Not that I plan to go look for her. In this case, she reaped what she sowed, sorry old hag.
There aren't guards in the back stairwell and miraculously I don't run into any servants. But as I turn to the hallway that will take me to the highest turret—to the room they keep my sister in—two guards block my path.
One advances with a loud, "Who goes there?" and my spitting serpent lands a wad of venom in his face.
He screams and wipes desperately at his eyes.
It won't help. I'm immune to the poison, but bites still hurt and I've still been spit at more times than I can count. Being temporarily blind is not fun.
No temporarily for this poor man. I let the snake go, and it whips up and fastens its fangs into the man's neck. He falls, leaving the other guard to me.
He doesn't advance on me the way I expect him to. "You're her. Like in the stories."
With half an eye on the snake I've let loose, I shrug. What does he want me to say? Anything, I suppose, so long as it's accompanied by snakes and toads.
"We've always been told there's two of you. The good and the bad."
I lift my eyebrows. Must we resort to such basic labels? Does he have any idea how many pests my offerings destroy? The toads eat bugs, my snakes take care of mice and rats and other pests. What does a flower do other than look pretty for a moment then die? Gems, fine, I see the value. But offer me a spitting viper or a rose, and I'll tell you which I'd rather have.
Although perhaps a rose is easier to hack up? There's the matter of thorns, though. Can't be entirely comfortable.
The serpent has finished with the first guard and begins to slither toward the one I now face down. I hold my finger up in the universal "Give me a moment" sign and grab the first guard's sword, plunging it into the head of the serpent and pinning it to the ground. It writhes for a long time, its body whipping around the sword, before it dies.
Just because they're mine, doesn't mean I like them all.
The other guard seems to sag and says, "Thank you," as if he really means it. He studies my arm, where my rat-catcher lies sleeping, and he smiles. "That one's nice, I take it?"
We stand in silence for a moment, then I point to the ceiling.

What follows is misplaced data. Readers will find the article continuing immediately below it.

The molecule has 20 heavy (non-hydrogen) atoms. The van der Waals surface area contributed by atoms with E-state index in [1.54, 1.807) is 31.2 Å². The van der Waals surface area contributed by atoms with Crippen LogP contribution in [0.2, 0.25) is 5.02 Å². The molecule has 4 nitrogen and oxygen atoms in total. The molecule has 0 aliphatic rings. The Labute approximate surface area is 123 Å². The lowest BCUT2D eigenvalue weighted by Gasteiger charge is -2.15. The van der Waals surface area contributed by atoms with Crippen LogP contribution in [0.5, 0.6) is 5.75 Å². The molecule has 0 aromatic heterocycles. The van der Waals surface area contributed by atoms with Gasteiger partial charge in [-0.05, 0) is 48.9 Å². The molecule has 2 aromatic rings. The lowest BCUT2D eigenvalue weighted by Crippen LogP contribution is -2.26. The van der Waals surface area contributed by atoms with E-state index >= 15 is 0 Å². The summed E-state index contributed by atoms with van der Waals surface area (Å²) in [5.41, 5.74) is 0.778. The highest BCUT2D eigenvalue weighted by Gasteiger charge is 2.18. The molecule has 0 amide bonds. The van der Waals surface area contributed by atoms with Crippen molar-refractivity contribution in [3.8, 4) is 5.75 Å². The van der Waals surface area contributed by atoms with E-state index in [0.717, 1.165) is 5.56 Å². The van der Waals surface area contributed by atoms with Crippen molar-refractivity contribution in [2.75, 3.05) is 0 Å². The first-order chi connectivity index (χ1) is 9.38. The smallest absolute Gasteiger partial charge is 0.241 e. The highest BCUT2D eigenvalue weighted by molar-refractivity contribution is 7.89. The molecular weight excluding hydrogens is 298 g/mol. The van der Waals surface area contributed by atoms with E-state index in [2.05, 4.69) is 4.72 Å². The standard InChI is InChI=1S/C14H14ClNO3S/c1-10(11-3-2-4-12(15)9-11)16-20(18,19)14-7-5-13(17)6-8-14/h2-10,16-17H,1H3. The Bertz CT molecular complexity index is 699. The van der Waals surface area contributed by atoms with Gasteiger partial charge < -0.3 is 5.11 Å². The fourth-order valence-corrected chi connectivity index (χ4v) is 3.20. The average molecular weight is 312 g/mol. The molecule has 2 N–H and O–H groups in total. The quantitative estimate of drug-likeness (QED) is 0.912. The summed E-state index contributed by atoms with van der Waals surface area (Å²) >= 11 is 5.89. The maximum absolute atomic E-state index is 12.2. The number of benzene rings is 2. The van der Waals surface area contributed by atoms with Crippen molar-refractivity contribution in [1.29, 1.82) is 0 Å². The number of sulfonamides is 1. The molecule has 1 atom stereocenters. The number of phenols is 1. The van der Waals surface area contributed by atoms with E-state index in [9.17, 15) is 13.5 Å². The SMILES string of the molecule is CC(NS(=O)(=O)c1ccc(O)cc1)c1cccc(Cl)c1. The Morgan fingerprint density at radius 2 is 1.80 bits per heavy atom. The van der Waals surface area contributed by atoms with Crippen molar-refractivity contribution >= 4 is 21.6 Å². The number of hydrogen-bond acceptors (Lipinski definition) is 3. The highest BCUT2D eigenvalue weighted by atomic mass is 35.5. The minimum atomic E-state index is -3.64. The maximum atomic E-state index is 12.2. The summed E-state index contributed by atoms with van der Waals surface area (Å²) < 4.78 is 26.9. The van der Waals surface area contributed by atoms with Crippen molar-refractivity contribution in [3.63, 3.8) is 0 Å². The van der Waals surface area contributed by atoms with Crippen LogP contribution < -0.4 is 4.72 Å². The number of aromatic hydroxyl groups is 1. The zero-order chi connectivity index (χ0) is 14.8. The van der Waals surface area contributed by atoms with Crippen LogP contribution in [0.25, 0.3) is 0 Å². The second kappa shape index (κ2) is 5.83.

He makes an apologetic face. "They'll kill me if I let you go up."
I gesture for him to turn around and knock him hard with the pommel of the sword. I'm stronger than I look and he goes down. I touch his forehead for a moment, mouthing that I'm sorry, and then head up the stairs.
My sister is standing at the window, staring out at her not-quite kingdom. An elaborate device is strapped around her head, keeping her mouth shut. Her hands are tied behind her back, I suppose so she can't remove her gag. She turns to me with a look I've never seen on her face: hatred.
But it changes as she realizes it's me. Is that joy? She's never, ever looked at me that way. Just as I've probably never, ever looked at her with the affection I suddenly feel.
"Hello, sister," I say, and a huge constrictor comes out. Perfect. We'll leave it for her husband. I pick it up and settle it in the bed, covering it with less-than-luxurious linens. All the wealth she's spit out for them and they make her sleep on these?
I get to work on the ropes that bind my sister's hands, and as soon as she's free, she unbuckles the gag-helmet and spits, over and over.
I rub my slate clean and write, "Want to get out of here?"
She laughs, ands says, "Yes, yes, yes," and her words are accompanied by a spray of pearls.
I wipe the slate again. "Why the gag?"
"My husband realized I was in danger of spilling things where he didn't want them—like in the presence of the common people. He comes up from time to time and has me read this or that proclamation so he can collect the gems that fall out." This time tulips, gardenias, emeralds, and sapphires rain down. "It's all control with him."
Of course. Greedy bastard.
She grabs my hand. "Thank you."
"Thank me when we're out of here." I survey the toads and snakes that have joined us. Nothing venomous has slithered out, so I try again, "You up for a fight?" Finally, one of the hooded snakes falls and I capture it before it can go for her.